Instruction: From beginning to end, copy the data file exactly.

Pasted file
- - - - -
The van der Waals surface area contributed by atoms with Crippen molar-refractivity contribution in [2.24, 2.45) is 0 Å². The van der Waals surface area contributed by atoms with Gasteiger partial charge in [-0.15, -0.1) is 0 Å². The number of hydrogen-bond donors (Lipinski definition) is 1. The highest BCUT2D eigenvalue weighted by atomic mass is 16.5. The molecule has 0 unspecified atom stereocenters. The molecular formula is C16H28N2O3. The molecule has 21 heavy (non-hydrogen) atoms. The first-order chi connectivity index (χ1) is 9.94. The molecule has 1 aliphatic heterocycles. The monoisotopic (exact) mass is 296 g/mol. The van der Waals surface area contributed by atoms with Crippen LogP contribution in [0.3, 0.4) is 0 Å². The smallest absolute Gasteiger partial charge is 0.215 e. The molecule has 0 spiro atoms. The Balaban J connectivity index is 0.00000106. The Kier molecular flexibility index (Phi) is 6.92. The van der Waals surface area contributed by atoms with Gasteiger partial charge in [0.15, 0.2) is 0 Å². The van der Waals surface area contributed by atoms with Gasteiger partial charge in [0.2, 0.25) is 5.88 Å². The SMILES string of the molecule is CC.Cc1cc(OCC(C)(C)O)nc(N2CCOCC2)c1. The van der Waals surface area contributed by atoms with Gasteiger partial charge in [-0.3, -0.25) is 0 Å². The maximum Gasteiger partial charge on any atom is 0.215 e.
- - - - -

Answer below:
The van der Waals surface area contributed by atoms with Crippen molar-refractivity contribution in [2.24, 2.45) is 0 Å². The van der Waals surface area contributed by atoms with Gasteiger partial charge in [-0.15, -0.1) is 0 Å². The number of hydrogen-bond donors (Lipinski definition) is 1. The highest BCUT2D eigenvalue weighted by atomic mass is 16.5. The molecule has 0 unspecified atom stereocenters. The molecular formula is C16H28N2O3. The molecule has 21 heavy (non-hydrogen) atoms. The first-order chi connectivity index (χ1) is 9.94. The molecule has 1 aliphatic heterocycles. The monoisotopic (exact) mass is 296 g/mol. The van der Waals surface area contributed by atoms with Crippen LogP contribution in [0.3, 0.4) is 0 Å². The smallest absolute Gasteiger partial charge is 0.215 e. The molecule has 0 spiro atoms. The Balaban J connectivity index is 0.00000106. The Kier molecular flexibility index (Phi) is 6.92. The van der Waals surface area contributed by atoms with Gasteiger partial charge in [0.15, 0.2) is 0 Å². The van der Waals surface area contributed by atoms with Gasteiger partial charge in [0.2, 0.25) is 5.88 Å². The SMILES string of the molecule is CC.Cc1cc(OCC(C)(C)O)nc(N2CCOCC2)c1. The van der Waals surface area contributed by atoms with Gasteiger partial charge in [-0.3, -0.25) is 0 Å². The maximum Gasteiger partial charge on any atom is 0.215 e.